Dan learned that the two biggest drivers of FD-SOI are IoT and automotive – IoT because those super power-stingy chips get enormous leverage out of back biasing, and automotive for reliability (and for both they get ease of analog integration).
But at the heart of it, it’s a business case: “It’s not about cost,” he says. “It’s about time-to-money.” With FD-SOI, TTM is significantly faster.
Those that go with FinFET are more often a big company (so they can afford the high NRE* costs) with a huge market, big die and a lot of digital. But if the market’s smaller, faster-moving and needs scaled-down NRE costs, then the people Dan talked to said they are turning to FD-SOI. They see it getting them to market faster, gives them lots of “knobs” and advantages in terms of power, reliability and analog integration, it’s easier to design in, and really enables product differentiation. In fact Dan had analog folks telling him that FD-SOI gave them back some of their favorite tricks and tools that they’d lost after the 130nm node.
Finally, Dan sees FD-SOI as a technology with both a long history and a long lifetime ahead. FD-SOI is not in itself disruptive, but is rather an enabler of disruption. The disruption, he says, is IoT. By all means check out his video if you want more detail on his perspective on IoT, automotive and the foundry offerings.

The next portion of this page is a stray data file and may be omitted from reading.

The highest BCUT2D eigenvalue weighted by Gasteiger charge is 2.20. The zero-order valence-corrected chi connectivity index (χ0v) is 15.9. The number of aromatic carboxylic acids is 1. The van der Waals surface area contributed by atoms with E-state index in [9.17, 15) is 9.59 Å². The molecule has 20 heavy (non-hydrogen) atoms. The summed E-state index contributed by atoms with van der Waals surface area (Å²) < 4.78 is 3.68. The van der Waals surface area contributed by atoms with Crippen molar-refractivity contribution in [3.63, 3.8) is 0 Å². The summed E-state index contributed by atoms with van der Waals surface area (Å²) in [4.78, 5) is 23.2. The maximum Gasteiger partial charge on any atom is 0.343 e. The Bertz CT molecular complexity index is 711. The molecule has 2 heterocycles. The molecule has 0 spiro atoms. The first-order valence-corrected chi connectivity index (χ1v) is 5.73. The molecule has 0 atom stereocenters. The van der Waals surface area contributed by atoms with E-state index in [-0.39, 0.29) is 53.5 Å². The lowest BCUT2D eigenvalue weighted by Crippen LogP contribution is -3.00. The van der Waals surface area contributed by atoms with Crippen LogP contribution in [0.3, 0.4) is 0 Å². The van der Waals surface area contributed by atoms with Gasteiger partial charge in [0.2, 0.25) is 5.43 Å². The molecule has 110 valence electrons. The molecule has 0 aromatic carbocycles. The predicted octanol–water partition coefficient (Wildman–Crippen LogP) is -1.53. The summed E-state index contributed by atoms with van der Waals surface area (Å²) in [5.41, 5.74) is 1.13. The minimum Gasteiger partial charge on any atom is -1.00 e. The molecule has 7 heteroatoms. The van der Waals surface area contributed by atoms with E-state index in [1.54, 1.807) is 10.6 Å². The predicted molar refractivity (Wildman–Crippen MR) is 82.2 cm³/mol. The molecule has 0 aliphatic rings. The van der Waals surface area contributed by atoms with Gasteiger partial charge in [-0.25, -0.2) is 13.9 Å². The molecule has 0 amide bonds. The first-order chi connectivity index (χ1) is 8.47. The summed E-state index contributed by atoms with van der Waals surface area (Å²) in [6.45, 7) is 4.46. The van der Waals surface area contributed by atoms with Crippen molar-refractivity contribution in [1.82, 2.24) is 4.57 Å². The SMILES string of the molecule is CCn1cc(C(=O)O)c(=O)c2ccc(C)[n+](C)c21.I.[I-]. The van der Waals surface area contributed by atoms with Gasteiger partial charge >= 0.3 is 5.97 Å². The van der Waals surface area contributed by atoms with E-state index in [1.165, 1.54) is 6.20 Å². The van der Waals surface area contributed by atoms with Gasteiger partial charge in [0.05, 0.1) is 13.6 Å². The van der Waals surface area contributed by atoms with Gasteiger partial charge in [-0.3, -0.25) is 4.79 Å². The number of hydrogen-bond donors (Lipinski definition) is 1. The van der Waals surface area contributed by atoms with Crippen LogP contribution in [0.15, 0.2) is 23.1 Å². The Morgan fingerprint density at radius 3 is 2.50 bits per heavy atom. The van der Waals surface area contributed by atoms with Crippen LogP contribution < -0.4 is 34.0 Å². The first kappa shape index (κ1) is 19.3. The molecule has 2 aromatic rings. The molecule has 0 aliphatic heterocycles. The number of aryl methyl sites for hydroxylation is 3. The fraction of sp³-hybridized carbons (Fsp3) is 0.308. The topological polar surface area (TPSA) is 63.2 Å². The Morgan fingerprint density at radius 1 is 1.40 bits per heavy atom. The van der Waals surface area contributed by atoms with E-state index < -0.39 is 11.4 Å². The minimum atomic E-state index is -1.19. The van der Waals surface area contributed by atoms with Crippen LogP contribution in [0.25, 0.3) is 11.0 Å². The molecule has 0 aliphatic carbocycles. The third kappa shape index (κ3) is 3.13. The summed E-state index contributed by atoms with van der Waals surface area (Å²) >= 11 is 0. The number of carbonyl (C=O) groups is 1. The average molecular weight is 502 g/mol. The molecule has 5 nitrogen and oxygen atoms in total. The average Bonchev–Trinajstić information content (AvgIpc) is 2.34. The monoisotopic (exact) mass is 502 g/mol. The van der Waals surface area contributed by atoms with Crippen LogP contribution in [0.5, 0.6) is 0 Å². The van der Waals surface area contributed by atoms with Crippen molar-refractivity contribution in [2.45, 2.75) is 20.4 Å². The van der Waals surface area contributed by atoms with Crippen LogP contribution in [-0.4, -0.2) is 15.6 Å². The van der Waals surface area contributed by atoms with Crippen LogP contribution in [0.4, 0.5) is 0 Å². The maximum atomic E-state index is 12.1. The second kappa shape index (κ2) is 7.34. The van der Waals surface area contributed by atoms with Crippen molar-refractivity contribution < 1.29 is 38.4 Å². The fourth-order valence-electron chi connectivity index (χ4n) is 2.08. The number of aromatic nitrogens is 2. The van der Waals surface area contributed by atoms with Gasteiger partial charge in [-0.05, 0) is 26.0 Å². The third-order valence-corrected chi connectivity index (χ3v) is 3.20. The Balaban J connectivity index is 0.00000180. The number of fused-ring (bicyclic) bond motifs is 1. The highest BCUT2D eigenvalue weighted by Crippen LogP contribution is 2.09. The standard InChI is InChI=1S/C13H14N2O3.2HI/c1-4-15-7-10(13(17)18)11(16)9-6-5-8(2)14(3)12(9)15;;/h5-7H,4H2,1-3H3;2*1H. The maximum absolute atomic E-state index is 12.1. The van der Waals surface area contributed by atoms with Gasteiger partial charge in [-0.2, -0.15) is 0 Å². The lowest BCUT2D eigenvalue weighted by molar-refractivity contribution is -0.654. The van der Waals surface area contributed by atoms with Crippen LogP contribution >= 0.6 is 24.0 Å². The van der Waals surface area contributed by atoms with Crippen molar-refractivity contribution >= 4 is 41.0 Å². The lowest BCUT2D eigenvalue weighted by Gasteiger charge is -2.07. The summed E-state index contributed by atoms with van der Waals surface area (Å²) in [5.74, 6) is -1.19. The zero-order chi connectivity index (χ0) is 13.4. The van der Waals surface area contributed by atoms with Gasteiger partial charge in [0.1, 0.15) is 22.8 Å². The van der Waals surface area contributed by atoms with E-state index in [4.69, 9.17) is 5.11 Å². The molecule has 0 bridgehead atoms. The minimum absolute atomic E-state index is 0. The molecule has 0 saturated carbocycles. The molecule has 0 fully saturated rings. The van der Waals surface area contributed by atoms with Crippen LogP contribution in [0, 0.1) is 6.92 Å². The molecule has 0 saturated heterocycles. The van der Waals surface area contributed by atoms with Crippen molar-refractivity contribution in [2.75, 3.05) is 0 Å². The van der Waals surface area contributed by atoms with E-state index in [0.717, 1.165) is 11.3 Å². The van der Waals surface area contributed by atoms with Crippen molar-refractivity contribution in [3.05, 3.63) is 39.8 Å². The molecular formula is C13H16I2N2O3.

In conclusion, he urges users to strengthen the ecosystem’s momentum by disclosing their success stories – though he also sees how they might be reluctant to, as FD-SOI is the secret sauce that gives them a huge competitive advantage. But in the end rewards will be reaped, as driving volume up will drive costs down.
If you have a good FD-SOI design story you’d like to share, let us know here at ASN – we’ll be happy to consider it for publication, to help get the word around.
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*NRE = non-recurring engineering. In a fabless scenario, there are NRE for IP and design (engineering costs, up-front and royalty-based IP costs), NRE for masks and fabrication (mask costs, wafer prototype lots, tools costs, probe cards, load-boards and other one-time capital expenditures), and NRE for qualifications (ESD, latch-up and other industry-specific qualifications, as in automotives).
“We intend to focus all new engagements in design using 28nm FD-SOI,” Samsung Semi’s Kelvin Low told SemiEngineering’s Mark Lapedus in a recent article (read it here).
Low, who’s senior directory of the company’s foundry marketing says they’ll of course continue to support existing 28nm bulk customers, “But we think FD-SOI has enough benefits to attract new customers and designers.”
Registration is open for GlobalFoundries’ technical webinar, “How to Implement an ARM Cortex-A17 Processor in 22FDX 22nm FD-SOI Technology” (click here to go to the registration page). The webinar will cover the optimal steps to successfully implement ARM® Cortex®-A Series* processors using 22FDXTM 22nm FD-SOI technology.